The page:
Net Impact, a leading nonprofit that inspires a new generation to work for a sustainable future, released its 2014 edition of Business as UNusual: The Social and Environmental Impact Guide to Graduate Programs – For Students by Students. Key findings suggest that social and environmental issues are a growing priority for students who pursue a graduate education, and that student expectations have increased as a result.
First published in 2006, Business as UNusual is the only publication for students, by students that ranks and highlights graduate schools at the forefront of social and environmental innovation, featuring over 3,300 student perspectives on nearly 100 graduate programs.
Major conclusions from Business as Unusual 2014 include:
- Next-generation leaders expect companies to integrate social and environmental issues into business practices to succeed. Of the student respondents, 93% think focusing on social and environmental issues is very important or essential to a business’ long-term success and over 80% feel that business is doing better on this issue than 5 years ago.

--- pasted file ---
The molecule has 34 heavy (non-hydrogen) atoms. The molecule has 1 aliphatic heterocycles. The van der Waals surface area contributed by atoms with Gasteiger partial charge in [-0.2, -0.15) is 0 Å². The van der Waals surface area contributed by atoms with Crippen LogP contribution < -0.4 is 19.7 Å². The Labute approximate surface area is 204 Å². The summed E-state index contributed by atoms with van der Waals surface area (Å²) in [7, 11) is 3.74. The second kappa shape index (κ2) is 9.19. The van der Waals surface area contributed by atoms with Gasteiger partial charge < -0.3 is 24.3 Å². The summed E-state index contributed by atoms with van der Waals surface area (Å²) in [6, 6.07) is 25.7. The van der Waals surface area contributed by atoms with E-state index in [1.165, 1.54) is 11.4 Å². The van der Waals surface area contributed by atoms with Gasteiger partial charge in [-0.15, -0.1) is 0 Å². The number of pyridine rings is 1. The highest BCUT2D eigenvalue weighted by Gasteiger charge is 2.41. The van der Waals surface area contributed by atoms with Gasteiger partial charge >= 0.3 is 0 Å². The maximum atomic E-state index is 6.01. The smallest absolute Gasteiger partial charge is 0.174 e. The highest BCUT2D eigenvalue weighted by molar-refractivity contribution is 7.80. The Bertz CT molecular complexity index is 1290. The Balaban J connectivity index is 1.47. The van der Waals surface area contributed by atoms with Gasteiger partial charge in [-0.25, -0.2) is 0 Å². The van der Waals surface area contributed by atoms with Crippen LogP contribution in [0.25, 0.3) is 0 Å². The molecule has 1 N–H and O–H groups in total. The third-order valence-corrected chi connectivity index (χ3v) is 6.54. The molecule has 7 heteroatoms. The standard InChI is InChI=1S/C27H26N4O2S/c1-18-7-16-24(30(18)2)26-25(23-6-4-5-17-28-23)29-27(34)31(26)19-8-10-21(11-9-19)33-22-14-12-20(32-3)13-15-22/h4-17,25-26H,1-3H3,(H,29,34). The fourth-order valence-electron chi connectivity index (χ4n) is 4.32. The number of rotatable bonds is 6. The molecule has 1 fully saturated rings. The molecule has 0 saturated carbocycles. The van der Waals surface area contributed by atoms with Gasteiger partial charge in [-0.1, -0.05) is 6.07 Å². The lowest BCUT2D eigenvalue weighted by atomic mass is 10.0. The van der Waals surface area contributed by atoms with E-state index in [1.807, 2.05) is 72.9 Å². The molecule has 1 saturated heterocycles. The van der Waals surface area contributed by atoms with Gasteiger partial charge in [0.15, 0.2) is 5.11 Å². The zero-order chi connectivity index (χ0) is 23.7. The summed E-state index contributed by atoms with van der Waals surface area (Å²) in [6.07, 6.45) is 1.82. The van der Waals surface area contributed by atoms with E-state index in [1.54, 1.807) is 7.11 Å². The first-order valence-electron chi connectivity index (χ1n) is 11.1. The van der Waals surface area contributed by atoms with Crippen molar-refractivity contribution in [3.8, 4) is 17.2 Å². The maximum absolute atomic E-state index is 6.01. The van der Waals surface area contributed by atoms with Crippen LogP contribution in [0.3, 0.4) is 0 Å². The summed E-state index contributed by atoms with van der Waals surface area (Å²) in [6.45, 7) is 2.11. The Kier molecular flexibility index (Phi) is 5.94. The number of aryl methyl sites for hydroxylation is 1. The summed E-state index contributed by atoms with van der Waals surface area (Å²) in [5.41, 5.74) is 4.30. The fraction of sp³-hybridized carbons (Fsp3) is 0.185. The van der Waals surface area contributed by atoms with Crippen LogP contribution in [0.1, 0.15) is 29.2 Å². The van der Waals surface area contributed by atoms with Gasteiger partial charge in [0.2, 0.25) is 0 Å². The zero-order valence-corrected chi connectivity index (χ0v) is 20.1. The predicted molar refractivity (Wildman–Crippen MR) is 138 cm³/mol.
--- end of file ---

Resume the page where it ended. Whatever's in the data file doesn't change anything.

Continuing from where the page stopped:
- Students report over half the schools have new curricular or co-curricular innovations in how they integrate social or environmental impact themes. Trends include increasing peer-to-peer mentoring programs; cross-club, cross-school, and cross-discipline approaches; infusion of design thinking to drive social innovation; and impressive innovations in experiential learning offerings.
- Students want programs to do even more to incorporate social and environmental issues. While 88% of respondents feel learning about these issues is a priority, an increasing number of students felt their schools could do a better job of integrating social and environmental themes into core curriculum.
- Students are willing to make sacrifices for a job that makes a difference. According to the survey, 83% are willing to take a 15% salary cut for a job that makes a social or environmental difference in the world, a notable increase over last year. In a highly competitive job market, though, not all students can be picky. Over a third of students surveyed feel pressured to take any role, a 30% increase over last year’s data.
Full report here: business-as-unusual-2014